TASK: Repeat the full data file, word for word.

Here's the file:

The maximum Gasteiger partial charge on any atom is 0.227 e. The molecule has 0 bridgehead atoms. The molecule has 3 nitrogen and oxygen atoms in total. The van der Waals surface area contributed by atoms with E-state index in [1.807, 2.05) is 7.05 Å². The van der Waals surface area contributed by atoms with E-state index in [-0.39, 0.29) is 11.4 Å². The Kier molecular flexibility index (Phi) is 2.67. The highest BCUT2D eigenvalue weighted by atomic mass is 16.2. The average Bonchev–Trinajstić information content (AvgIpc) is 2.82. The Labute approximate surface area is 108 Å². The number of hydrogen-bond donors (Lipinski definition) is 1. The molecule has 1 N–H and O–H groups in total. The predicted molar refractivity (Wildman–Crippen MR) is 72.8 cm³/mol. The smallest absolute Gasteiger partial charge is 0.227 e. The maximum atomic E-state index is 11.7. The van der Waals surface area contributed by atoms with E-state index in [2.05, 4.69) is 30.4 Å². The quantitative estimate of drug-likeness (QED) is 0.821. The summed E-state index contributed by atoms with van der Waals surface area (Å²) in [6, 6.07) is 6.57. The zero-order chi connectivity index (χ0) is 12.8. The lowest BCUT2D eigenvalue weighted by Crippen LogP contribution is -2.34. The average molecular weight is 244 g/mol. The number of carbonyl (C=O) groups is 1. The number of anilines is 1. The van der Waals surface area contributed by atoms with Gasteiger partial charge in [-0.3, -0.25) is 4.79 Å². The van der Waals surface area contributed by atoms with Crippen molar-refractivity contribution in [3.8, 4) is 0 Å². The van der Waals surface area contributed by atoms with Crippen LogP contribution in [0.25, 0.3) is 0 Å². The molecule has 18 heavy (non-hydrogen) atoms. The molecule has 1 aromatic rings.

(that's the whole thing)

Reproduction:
The maximum Gasteiger partial charge on any atom is 0.227 e. The molecule has 0 bridgehead atoms. The molecule has 3 nitrogen and oxygen atoms in total. The van der Waals surface area contributed by atoms with E-state index in [1.807, 2.05) is 7.05 Å². The van der Waals surface area contributed by atoms with E-state index in [-0.39, 0.29) is 11.4 Å². The Kier molecular flexibility index (Phi) is 2.67. The highest BCUT2D eigenvalue weighted by atomic mass is 16.2. The average Bonchev–Trinajstić information content (AvgIpc) is 2.82. The Labute approximate surface area is 108 Å². The number of hydrogen-bond donors (Lipinski definition) is 1. The molecule has 1 N–H and O–H groups in total. The predicted molar refractivity (Wildman–Crippen MR) is 72.8 cm³/mol. The smallest absolute Gasteiger partial charge is 0.227 e. The maximum atomic E-state index is 11.7. The van der Waals surface area contributed by atoms with E-state index in [2.05, 4.69) is 30.4 Å². The quantitative estimate of drug-likeness (QED) is 0.821. The summed E-state index contributed by atoms with van der Waals surface area (Å²) in [6, 6.07) is 6.57. The zero-order chi connectivity index (χ0) is 12.8. The lowest BCUT2D eigenvalue weighted by Crippen LogP contribution is -2.34. The average molecular weight is 244 g/mol. The number of carbonyl (C=O) groups is 1. The number of anilines is 1. The van der Waals surface area contributed by atoms with Gasteiger partial charge in [-0.3, -0.25) is 4.79 Å². The van der Waals surface area contributed by atoms with Crippen molar-refractivity contribution in [3.8, 4) is 0 Å². The van der Waals surface area contributed by atoms with Crippen LogP contribution in [0.25, 0.3) is 0 Å². The molecule has 18 heavy (non-hydrogen) atoms. The molecule has 1 aromatic rings.